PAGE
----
Part three of my series “So you’ve become a recruitment consultant… what does that really mean?” and after qualifying the candidates, vacancies and clients last week, we now move on to interviewing best practice. There is a process to gaining commitment from your candidates and making sure that they represent your consultancy in a positive way.
If you are only spending 5 minutes or so when you identify a possible candidate before putting them forward to a role, the likelihood is that you won’t make an ideal match and you certainly haven’t done anything at this stage to gain commitment from this candidate or warrant your fee from the client.
Step 1 – Spend 5 to 10 minutes in a conversation with them in order to qualify that they meet your standards and are not likely to let you down during the process. Motivation is key here. If they are not motivated to make a move now, then they may look like the best candidate in the world, but without wanting to accept a new position, then they are unfortunately, just a waste of time at present – great for networking with and getting referrals from, but not right for submitting to clients. You’ll end up feeling really depressed because “they looked so good!”
Step 2 – Interview them fully (details later) to make sure that you understand their future wants and needs – not just what they’ve done in the past. You are looking at a minimum of 30 minutes for a telephone interview and 45 minutes for face to face interviews; during this time you would expect to do 80% of the listening and only 20% of the talking.
Step 3 – Put an action plan together and make sure that there are activities on both sides to test their commitment to the process. If the candidate isn’t willing to get some documents that you need, or to call you back at the end of the day to update with you, then how committed to gaining a new job are they?
Step 4 – Market them out to your client base as well as trying to attract new business with clients you would want to work with. In a candidate driven market, this is your best way of gaining business and it’s one of the easiest calls to do – because you already have a suitable candidate that they may be interested in. The trick here is to have done your homework (research) and already spent time finding out which candidates these companies would be interested in hearing about.
Step 5 – Keep them updated and have a contact plan in place with timeframes; that could be them contacting you – it doesn’t always have to be the other way round. This is a partnership remember.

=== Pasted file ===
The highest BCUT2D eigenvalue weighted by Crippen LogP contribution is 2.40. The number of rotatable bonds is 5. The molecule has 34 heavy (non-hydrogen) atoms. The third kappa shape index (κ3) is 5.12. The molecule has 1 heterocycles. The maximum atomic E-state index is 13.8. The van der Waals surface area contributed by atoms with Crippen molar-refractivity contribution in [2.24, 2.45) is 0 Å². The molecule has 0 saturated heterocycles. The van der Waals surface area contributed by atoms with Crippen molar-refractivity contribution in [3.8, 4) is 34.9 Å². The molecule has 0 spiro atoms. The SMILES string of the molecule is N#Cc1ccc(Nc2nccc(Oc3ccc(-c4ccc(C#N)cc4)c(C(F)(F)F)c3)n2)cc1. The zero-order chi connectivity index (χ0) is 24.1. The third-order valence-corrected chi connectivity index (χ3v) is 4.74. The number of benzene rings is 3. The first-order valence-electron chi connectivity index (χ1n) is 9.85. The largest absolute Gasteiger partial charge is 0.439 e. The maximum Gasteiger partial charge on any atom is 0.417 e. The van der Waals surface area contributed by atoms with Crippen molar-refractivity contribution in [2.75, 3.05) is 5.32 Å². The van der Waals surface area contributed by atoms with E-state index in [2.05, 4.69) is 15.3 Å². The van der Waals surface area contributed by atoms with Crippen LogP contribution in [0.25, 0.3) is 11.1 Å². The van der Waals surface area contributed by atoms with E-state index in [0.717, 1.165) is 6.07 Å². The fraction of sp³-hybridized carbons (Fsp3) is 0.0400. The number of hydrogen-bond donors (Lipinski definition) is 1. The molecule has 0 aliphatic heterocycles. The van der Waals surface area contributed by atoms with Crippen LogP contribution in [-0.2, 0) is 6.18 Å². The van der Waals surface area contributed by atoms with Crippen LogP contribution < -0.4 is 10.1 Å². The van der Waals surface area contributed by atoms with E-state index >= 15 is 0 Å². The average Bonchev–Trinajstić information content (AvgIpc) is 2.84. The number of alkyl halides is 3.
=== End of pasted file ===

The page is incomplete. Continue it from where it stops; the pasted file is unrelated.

During Step 2 make sure that you structure your interview.
a) Plan and prepare what you are going to say as well as writing out key questions to gather the information that you require.
b) Before asking detailed, probing questions, make sure that you explain the process and what you are going to be asking. This way the candidate is likely to be more open with you if they are not thrown off by a question they weren’t expecting.
c) Ask some ‘low-order’ (easy) questions to start with that the candidate can easily answer to help to build rapport and make them feel comfortable talking to you. Putting them on the back foot straight away is the not the best way to get the information that you need.
d) Ask probing questions not only around their background, education and work experience, but also their needs and wants, their personal circumstances, the culture of company that would suit them best, their preferred style of management, their training and development requests for the future, their interests (I have had a candidate win out over another very similar candidate because they had the same personal interests as the client – they were both horse riders!) and especially their achievements and accomplishments. Use competency-based questions to establish their true level of expertise, and remember not to take the first answer – get at least two and preferably 3 examples of the competence.
e) Make sure that when you have asked the candidate all of your questions, you give them the opportunity to ask you some before moving on.
f) Once you have clarified that you have understood what their requirements are, it is important that you now present the services / features of your business and close to gain commitment. Too many consultants spend time focusing their sales efforts on the client and forget that the candidate is also your customer.
In a candidate driven market, this last point is even more important. If a candidate is going to give you commitment, then they need to have a reason to. Even if they can’t give it to you indefinitely, then you can ask for a time period of a month or a week or even 24 hours if that helps you to get a head-start on the competition.
Once fully interviewed, you can then move on to steps 3 – 5 with the objective of finding them the requirements that they need.
So in summary, treat your candidates the same way that you treat your clients and if you want commitment from them, then you have to take the time to understand exactly what they want and show them commitment in return through the time you take to interview them, establishing the right position for them and working with integrity.
Next week we will look at organising all of the activities that you perform as a recruitment consultant through time management and prioritisation. Just because you’ve just joined this industry, don’t believe that the time management issues will eventually go away – they won’t. In fact, they’re likely to get worse as you get more successful and therefore, busier.